Beyond mass shootings, the attack on the U.S. Capitol on Jan. 6, 2021, was a crystal-clear example of right-wing rhetoric fomenting violence. Trump and his congressional lackeys hollered endlessly about the 2020 election being “stolen” and hundreds of marauding Trump supporters storm the Capitol and violently attack police officers.
Lies and dehumanization lead to violence. Cause and effect.
Hateful rhetoric creates an environment where violence seems justified
We will learn more from Colorado Springs investigators about the motives of Anderson Lee Aldrich, 22, the man suspected of shooting up the LGBTQ nightclub, the man now facing murder and hate crime charges.
But what we know already should be enough to make anyone who has tossed about the word “groomer” or made specious claims that LGBTQ people are a threat to children feel at least partially responsible for the violence.
The offhand cracks about transgender people, the tweets mocking gender identity, the cruel comments directed at people guilty of nothing but being themselves. Those aren’t just words. They’re permission for bad people to do bad things. I know it, you know it, and everyone with brains enough to rattle knows it.
In the wake of the shooting, hateful rhetoric continues
When Colorado Springs Police Chief Adrian Vasquez read the names of the victims in the Club Q shooting, he also shared their pronouns.
Police spokeswoman Pamela Castro told The Washington Post: “For us, it simply came down to showing them the respect they deserve by identifying them using the names they and their loved ones used.”
You’ll find no such respect from far-right pundits, as many continued anti-transgender rants in the wake of the shooting.
Do you feel angry about this tragedy? You should.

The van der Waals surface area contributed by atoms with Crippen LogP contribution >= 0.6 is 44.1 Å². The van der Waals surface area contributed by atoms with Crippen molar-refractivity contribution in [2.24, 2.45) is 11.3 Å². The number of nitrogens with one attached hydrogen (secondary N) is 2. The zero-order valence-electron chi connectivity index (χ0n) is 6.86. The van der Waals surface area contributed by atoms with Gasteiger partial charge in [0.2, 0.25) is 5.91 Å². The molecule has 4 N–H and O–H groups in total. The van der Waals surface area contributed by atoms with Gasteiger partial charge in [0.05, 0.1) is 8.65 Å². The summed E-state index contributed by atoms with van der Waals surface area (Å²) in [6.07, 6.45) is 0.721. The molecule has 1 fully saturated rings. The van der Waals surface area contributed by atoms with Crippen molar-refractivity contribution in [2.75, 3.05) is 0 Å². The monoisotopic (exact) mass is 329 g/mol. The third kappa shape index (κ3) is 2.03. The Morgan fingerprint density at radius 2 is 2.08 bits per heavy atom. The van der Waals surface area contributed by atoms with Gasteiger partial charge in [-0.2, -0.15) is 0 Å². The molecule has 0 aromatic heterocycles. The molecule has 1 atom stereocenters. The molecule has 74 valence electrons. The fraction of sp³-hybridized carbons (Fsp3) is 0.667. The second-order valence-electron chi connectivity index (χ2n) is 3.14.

It’s almost hard to be angry when you know the same damn thing is going to keep happening. When you know a small but noisy swath of the American population is going to deny a lick of responsibility – not blame themselves, not blame the guns, not see any problem with yelling whatever’s on their minds.
They’ll feign sadness and offer prayers and go back to saying the same dehumanizing things.
It’s almost hard to be angry. But I’m managing.
It’s 2022 and LGBTQ people still have to worry about existing
I’m angry that the thing we knew was going to happen happened. I’m angry that in the year 2022, LGBTQ people are being made to feel like there’s something wrong with them by cynical dolts who’ve never felt a whiff of discrimination.
I’m angry that Daniel Davis Aston, Derrick Rump, Kelly Loving, Ashley Paugh and Raymond Green Vance are gone from this world.
I’m angry that because of a deadly act of hate, there are young people out there this minute thinking twice about sharing their complete, authentic selves with the world.
So yeah, I’m angry, and I’m connecting the dots. I’m looking at cause and effect. And I’m looking right at those who have chosen – chosen! — to make life hell for LGBTQ people.
You all shoulder some of the weight of this tragedy. I hope you feel it in your bones every single day.
More from Rex Huppke: